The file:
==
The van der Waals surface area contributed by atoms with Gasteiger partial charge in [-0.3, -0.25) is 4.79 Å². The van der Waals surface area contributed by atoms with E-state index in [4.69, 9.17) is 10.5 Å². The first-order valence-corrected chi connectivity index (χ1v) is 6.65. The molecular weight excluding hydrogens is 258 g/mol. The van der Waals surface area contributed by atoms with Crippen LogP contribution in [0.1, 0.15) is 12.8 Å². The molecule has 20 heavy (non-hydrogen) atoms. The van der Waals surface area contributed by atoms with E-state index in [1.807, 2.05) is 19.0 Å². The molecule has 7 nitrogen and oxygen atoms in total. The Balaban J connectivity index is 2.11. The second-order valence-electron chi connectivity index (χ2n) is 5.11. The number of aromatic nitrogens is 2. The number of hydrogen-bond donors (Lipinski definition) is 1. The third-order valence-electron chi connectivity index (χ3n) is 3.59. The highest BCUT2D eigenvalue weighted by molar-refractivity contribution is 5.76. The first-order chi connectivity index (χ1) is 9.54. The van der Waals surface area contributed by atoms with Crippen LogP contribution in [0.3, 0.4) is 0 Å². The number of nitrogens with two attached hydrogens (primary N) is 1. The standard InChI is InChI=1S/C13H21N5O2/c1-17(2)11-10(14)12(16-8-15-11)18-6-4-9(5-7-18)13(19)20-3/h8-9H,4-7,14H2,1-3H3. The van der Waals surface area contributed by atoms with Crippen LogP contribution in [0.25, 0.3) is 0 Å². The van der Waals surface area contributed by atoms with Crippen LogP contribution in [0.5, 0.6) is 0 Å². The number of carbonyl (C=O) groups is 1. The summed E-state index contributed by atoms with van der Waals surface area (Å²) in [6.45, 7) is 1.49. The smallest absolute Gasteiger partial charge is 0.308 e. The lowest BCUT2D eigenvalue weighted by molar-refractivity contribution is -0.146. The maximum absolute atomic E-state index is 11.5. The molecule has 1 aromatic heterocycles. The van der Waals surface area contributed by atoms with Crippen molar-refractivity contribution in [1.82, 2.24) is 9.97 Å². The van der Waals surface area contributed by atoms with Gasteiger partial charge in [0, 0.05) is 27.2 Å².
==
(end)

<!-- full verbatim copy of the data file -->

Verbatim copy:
The van der Waals surface area contributed by atoms with Gasteiger partial charge in [-0.3, -0.25) is 4.79 Å². The van der Waals surface area contributed by atoms with E-state index in [4.69, 9.17) is 10.5 Å². The first-order valence-corrected chi connectivity index (χ1v) is 6.65. The molecular weight excluding hydrogens is 258 g/mol. The van der Waals surface area contributed by atoms with Crippen LogP contribution in [0.1, 0.15) is 12.8 Å². The molecule has 20 heavy (non-hydrogen) atoms. The van der Waals surface area contributed by atoms with E-state index in [1.807, 2.05) is 19.0 Å². The molecule has 7 nitrogen and oxygen atoms in total. The Balaban J connectivity index is 2.11. The second-order valence-electron chi connectivity index (χ2n) is 5.11. The number of aromatic nitrogens is 2. The number of hydrogen-bond donors (Lipinski definition) is 1. The third-order valence-electron chi connectivity index (χ3n) is 3.59. The highest BCUT2D eigenvalue weighted by molar-refractivity contribution is 5.76. The first-order chi connectivity index (χ1) is 9.54. The van der Waals surface area contributed by atoms with Crippen LogP contribution in [0.3, 0.4) is 0 Å². The number of nitrogens with two attached hydrogens (primary N) is 1. The standard InChI is InChI=1S/C13H21N5O2/c1-17(2)11-10(14)12(16-8-15-11)18-6-4-9(5-7-18)13(19)20-3/h8-9H,4-7,14H2,1-3H3. The van der Waals surface area contributed by atoms with Crippen LogP contribution in [0.25, 0.3) is 0 Å². The van der Waals surface area contributed by atoms with Crippen LogP contribution in [0.5, 0.6) is 0 Å². The number of carbonyl (C=O) groups is 1. The summed E-state index contributed by atoms with van der Waals surface area (Å²) in [6.45, 7) is 1.49. The smallest absolute Gasteiger partial charge is 0.308 e. The lowest BCUT2D eigenvalue weighted by molar-refractivity contribution is -0.146. The maximum absolute atomic E-state index is 11.5. The molecule has 1 aromatic heterocycles. The van der Waals surface area contributed by atoms with Crippen molar-refractivity contribution in [1.82, 2.24) is 9.97 Å². The van der Waals surface area contributed by atoms with Gasteiger partial charge in [0, 0.05) is 27.2 Å².